Still not too late to reap benefits of a zero-covid strategy

Strategy co-ordinated with North could allow unrestricted domestic travel within 12 weeks

The abruptness with which the Government announced a third lockdown took many people by surprise. But to others it was inevitable, and merely confirmed that it is the coronavirus case numbers that dictate the level of restrictions, not the Government. Warnings that daily case numbers could be out of control by the first week of January made Government action inevitable.

Among the repercussions were the cancellation of much-anticipated family visits and large numbers of job losses. Many in the hospitality industry who were relying on doing a good trade during the festive season were knocked back at having to, for the third time, close up shop.

All this raises the question of whether this is the best we can hope for; to yoyo in and out of lockdowns for up to another year, with all the uncertainty this brings for our social and economic lives.

There is another way. It involves the near-complete elimination of Covid-19 within our borders – just like we achieved in June – and the rigorous tracing of outbreaks, as well as strict monitoring of travel into the country including quarantining of those eligible to enter.


This would allow us, once sufficiently low numbers have been achieved, to open up the economy for longer and with far fewer restrictions than can responsibly be considered at present.

Such a strategy has succeeded in countries as diverse in culture, profile and location as New Zealand, South Korea, Australia and China, where the virus originated. In these countries, much of life has returned to normal.

Herd immunity

While the impending rollout of the various Covid-19 vaccines means there is light at the end of tunnel, I believe most people, including many in government, are underestimating the length of time it will take for the vaccines to take practical effect. We don’t yet know the availability, rate of take-up or the true efficacy of the various vaccines. Realistic estimations from experts suggest it will be September or October at the earliest before some element of herd immunity can be achieved.

This means it is not too late to reap significant economic, social and health benefits from an effective strategy to almost completely eliminate Covid-19 within our borders and, with an all-island strategy, on the island of Ireland.

The first step would be effectively communicating what we are trying to achieve; rather than moving to Level 5 until a particular date, a target should be set to reach a certain number of daily cases – low double digits. From there, vigorous implementation of a testing-and-tracing framework can keep case numbers low. But the target must be in case numbers, rather than days of lockdown.

That time in lockdown should be used to properly resource public-health doctors, build proper testing and tracing infrastructure, and implement and actually enforce proper travel restrictions. This needs to include compulsory quarantining in hotels, and tougher restrictions on non-essential travel. The current farcical travel arrangements amount to effectively asking those arriving in the country to make their own risk assessments.

Part of such a strategy would include promising to lift restrictions on a county-by-county basis, as case numbers are brought down. Open regions (those with good numbers) would see unrestricted travel between them.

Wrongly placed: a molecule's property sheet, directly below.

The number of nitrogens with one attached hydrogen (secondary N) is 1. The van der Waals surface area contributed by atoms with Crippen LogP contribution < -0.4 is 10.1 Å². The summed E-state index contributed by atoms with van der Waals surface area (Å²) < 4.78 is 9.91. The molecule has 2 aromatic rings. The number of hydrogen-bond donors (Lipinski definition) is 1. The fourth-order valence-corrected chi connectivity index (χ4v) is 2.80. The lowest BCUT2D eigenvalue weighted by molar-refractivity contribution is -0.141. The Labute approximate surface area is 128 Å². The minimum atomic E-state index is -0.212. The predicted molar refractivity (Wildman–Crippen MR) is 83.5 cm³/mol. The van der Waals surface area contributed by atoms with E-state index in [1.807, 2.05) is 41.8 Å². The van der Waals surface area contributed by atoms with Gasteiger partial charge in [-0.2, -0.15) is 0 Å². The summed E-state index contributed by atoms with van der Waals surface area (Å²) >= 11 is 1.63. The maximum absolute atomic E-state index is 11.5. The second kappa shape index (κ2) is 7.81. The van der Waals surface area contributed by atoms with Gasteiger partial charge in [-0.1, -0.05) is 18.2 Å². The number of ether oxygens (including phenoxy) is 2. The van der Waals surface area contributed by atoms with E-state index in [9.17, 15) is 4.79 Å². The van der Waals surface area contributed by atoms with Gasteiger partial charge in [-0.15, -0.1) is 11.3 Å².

Co-ordinated strategy

Being part of a small island should bring distinct advantages in tackling the virus but to date, it seems, little serious effort has been made to agree on an all-island strategy. However, with Northern Ireland now in a restrictive lockdown at the same time as the Republic, it provides the perfect opportunity to negotiate a co-ordinated strategy. We clearly have a shared objective to suppress the virus on both sides of the Border. Failing that, separate restrictions on travel around the Border region should be considered.

The current strategy of yoyoing from lockdown to lockdown creates huge instability and the best way to address this is to pursue a strategy of near-elimination. While it’s clear that harsher restrictions over the next couple of months are now required, the benefit of such a strategy is that it can lead to a situation where our domestic economy, our social and economic life can return to near normal, albeit without outside travel.

Imagine a situation where Irish residents could move unrestricted around the island from, say, mid-March; what a boon to the hospitality sector and think of how many people could get back to work. Such a situation may be only 12 or so difficult but do-able weeks away, if we show the ambition of other countries. Government has already crossed a significant Rubicon by banning travel from Britain, our most significant travel partner. And while we didn’t properly do test and trace in the summer, there’s no reason we can’t get it right now.

Individually, these suggestions may be a collection of imperfect measures, but they can combine to make an almost perfect strategy. There will still be a need for masks and hand-washing. People will still have to give contact details in restaurants and pubs. There will continue to be some restrictions. But such a situation seems very appealing compared with the one we currently face.

Róisín Shortall is joint leader of the Social Democrats